Hall, along with teachers on the ground, have noticed a distinct shift in school culture that they attribute to the influx of technology and funding in classrooms. After all, a large part of the program is rewarding ambitious teachers with cutting-edge technology.
"[The foundation] responded to the needs of motivated teachers," Hall said.
Part of the program is experimenting with new equipment, seeing what works and what doesn't. The program funded the district's first iPads in classrooms, and because of their success as a teaching tool, they since have been installed district-wide.
He and the soon-to-be president of the board, David Jenkins, a civil engineer and the president of Enzyme Engineering, both emphasized how much they enjoyed the mini-grant project and being a part of foundation in general. For them, the foundation is about the teachers and ultimately, all about the students 100 percent of donations to the Jordan Education Foundation go directly to programs like this one.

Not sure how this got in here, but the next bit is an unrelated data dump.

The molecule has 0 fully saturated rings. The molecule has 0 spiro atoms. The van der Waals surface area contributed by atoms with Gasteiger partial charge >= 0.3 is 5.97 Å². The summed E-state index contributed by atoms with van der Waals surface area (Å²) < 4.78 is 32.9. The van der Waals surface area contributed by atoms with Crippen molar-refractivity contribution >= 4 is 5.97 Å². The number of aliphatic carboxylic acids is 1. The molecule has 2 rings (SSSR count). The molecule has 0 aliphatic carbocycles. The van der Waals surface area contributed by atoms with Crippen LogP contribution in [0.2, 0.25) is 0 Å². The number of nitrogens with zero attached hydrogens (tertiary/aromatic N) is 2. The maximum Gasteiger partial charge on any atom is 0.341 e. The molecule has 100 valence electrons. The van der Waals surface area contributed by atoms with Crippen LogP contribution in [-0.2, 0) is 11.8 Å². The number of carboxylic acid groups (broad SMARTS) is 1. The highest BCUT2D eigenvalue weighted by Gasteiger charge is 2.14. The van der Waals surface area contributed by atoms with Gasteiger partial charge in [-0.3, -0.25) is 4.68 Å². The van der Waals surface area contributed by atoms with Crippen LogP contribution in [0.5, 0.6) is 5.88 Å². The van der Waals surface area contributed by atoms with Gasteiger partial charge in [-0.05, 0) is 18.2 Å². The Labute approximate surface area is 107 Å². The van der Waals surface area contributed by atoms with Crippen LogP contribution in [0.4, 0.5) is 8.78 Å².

Jenkins, a board member going on six years and the head of the committee for the mini-grant program, emphasized how much he enjoys giving back.
"The time and effort you put in is well worth the reward you get from it," he said, despite the grueling work of grading the applications. The veteran principal of Daybreak Elementary School, Doree Strauss, relies on this program as a key source of outside funding for her classrooms. Strauss encourages teachers, especially those new to the profession, to apply. She runs a workshop to help educators brainstorm and write up their applications.
She is "thrilled" that Utah businesses are partnering with the foundation to donate both their time and money to improving education. As principal, Strauss has witnessed many happy moments for students, teachers, parents and administrators alike as a result of the mini-grant program. The program truly enriches the educational experience for under-funded teachers, providing them with resources and tools they could otherwise not afford, she said.